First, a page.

PolarLight: Astrophysicists reinvent 40-year-old 'scope' tech
By Gong Zhe
courtesy of Tsinghua University

courtesy of Tsinghua University

A team of astrophysicists have made great improvement to a space observation method, that's not been used for more than four decades, and managed to make new discoveries.

Their mission is called "Project PolarLight." Unlike using a telescope to look at the night sky, they launched a satellite equipped with an "X-ray polarimeter" to detect soft X-rays in the universe.

The detector is super sensitive because it used nuclear technology developed by National Institute for Nuclear Physics (INFN) in Pisa, Italy.

"Polarimetry in the standard band of X-ray astronomy is the least explored window," the team said in a statement sent to CGTN Digital, adding "[It's] mainly due to the lack of highly-sensitive techniques."

This method was last used in the 1970s, so there's a 40-year technology gap to fill, PolarLight collaboration's leader Professor Hua Feng from Tsinghua University told CGTN Digital in an online press conference.

The new improvement in the method can offer an additional way for scientists to "look" at deep space and make more discoveries.

United States' NASA is also trying a similar method and will create an "Imaging X-ray Polarimetry Explorer (IXPE)" by 2021.

Another China-Europe cooperation project, featuring "enhanced X-ray Timing and Polarimetry (eXTP)," planned for the year 2027 will also utilize the same innovation.

The discovery

The project was planned to be merely a proof-of-concept trial, but it did bring back useful results.

"We just want to prove it works. But surprisingly we made a discovery," Hua said during the presser.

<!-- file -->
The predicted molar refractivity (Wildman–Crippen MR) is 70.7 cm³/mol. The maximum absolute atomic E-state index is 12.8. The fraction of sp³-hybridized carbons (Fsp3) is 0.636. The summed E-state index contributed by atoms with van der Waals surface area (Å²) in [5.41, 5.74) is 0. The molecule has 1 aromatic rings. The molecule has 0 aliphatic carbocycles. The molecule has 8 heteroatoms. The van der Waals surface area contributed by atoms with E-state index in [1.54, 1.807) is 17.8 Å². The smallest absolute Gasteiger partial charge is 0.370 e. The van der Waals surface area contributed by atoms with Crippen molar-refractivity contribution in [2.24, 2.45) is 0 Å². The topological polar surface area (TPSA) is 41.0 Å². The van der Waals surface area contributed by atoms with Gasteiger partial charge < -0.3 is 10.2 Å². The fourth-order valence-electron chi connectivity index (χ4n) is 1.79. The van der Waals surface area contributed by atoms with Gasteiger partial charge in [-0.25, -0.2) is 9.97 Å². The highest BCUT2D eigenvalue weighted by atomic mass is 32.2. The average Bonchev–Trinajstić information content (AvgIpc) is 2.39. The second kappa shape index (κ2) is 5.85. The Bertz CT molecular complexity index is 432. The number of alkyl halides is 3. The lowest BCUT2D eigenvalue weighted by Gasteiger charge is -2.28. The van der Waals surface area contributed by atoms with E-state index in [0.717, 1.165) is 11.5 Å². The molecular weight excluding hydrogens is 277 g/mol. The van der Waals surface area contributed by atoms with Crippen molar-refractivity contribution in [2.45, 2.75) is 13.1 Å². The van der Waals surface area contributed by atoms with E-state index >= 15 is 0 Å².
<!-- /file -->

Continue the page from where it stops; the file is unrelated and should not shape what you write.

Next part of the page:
Hua's team used 2018-launched satellite Tongchuan-1 to observe a neutron star called "Crab Pulsar" located roughly 6,500 light years from the earth.



Watch: The launch of the satellite on October 29, 2018

"Pulsars are the most accurate clocks in the universe," explained the team in a statement. "However, their rotational frequency may undergo a sudden change followed by a gradual recovery. This is called a pulsar glitch."

Many scientists are keen to uncover the mechanism behind the glitch, but it's still unclear.

But Project PolarLight "detected a time variation of the X-ray polarization right after a glitch of the Crab pulsar on 23 July, 2019" which may help humans understand more about the mechanism because the discovery is a proof that the pulsar magnetosphere may have altered after the glitch.

The progress and results of their work made it to the cover story of Nature Astronomy's latest issue on Monday.

The importance

In addition to the great improvement on X-ray polarization and the findings about pulsars, the PolarLight project is also important for three other reasons, Hua told reporters.

Prof. Hua Feng. /courtesy of Tsinghua University

Prof. Hua Feng. /courtesy of Tsinghua University

"In this project, we purchased services from a private company called Spacety to build the satellite," Hua said. "They provided a robust spacecraft at a reasonable cost."

This may also have shortened their progress by years, Hua noted.

Other two reasons are the possibility of "highly tailored scientific goals" and the involvement of young talent.